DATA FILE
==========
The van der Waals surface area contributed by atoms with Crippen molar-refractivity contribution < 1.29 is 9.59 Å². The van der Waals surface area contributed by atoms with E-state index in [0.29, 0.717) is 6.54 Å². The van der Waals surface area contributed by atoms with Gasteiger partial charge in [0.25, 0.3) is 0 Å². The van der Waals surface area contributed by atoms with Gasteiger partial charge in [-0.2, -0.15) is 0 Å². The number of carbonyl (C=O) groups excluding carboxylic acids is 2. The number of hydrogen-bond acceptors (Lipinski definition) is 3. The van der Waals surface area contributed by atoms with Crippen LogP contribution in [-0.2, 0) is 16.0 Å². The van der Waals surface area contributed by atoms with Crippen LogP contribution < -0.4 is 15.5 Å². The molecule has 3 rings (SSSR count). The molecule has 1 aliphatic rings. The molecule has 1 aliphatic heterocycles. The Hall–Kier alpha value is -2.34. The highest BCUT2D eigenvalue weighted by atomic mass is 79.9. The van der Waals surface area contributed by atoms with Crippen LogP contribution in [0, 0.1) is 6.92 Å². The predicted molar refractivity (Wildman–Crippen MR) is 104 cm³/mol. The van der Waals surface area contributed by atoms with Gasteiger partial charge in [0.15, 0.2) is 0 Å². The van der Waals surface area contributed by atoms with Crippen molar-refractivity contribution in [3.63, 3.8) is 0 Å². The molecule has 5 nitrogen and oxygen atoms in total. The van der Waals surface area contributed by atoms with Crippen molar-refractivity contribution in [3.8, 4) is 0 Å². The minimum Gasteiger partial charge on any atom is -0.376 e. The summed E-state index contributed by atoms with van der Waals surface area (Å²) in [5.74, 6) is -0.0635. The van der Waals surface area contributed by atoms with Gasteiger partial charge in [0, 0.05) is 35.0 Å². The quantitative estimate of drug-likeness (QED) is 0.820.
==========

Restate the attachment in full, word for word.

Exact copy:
The van der Waals surface area contributed by atoms with Crippen molar-refractivity contribution < 1.29 is 9.59 Å². The van der Waals surface area contributed by atoms with E-state index in [0.29, 0.717) is 6.54 Å². The van der Waals surface area contributed by atoms with Gasteiger partial charge in [0.25, 0.3) is 0 Å². The van der Waals surface area contributed by atoms with Gasteiger partial charge in [-0.2, -0.15) is 0 Å². The number of carbonyl (C=O) groups excluding carboxylic acids is 2. The number of hydrogen-bond acceptors (Lipinski definition) is 3. The van der Waals surface area contributed by atoms with Crippen LogP contribution in [-0.2, 0) is 16.0 Å². The van der Waals surface area contributed by atoms with Crippen LogP contribution < -0.4 is 15.5 Å². The molecule has 3 rings (SSSR count). The molecule has 1 aliphatic rings. The molecule has 1 aliphatic heterocycles. The Hall–Kier alpha value is -2.34. The highest BCUT2D eigenvalue weighted by atomic mass is 79.9. The van der Waals surface area contributed by atoms with Crippen LogP contribution in [0, 0.1) is 6.92 Å². The predicted molar refractivity (Wildman–Crippen MR) is 104 cm³/mol. The van der Waals surface area contributed by atoms with Gasteiger partial charge in [0.15, 0.2) is 0 Å². The van der Waals surface area contributed by atoms with Crippen molar-refractivity contribution in [3.63, 3.8) is 0 Å². The molecule has 5 nitrogen and oxygen atoms in total. The van der Waals surface area contributed by atoms with Crippen molar-refractivity contribution in [3.8, 4) is 0 Å². The minimum Gasteiger partial charge on any atom is -0.376 e. The summed E-state index contributed by atoms with van der Waals surface area (Å²) in [5.74, 6) is -0.0635. The van der Waals surface area contributed by atoms with Gasteiger partial charge in [0, 0.05) is 35.0 Å². The quantitative estimate of drug-likeness (QED) is 0.820.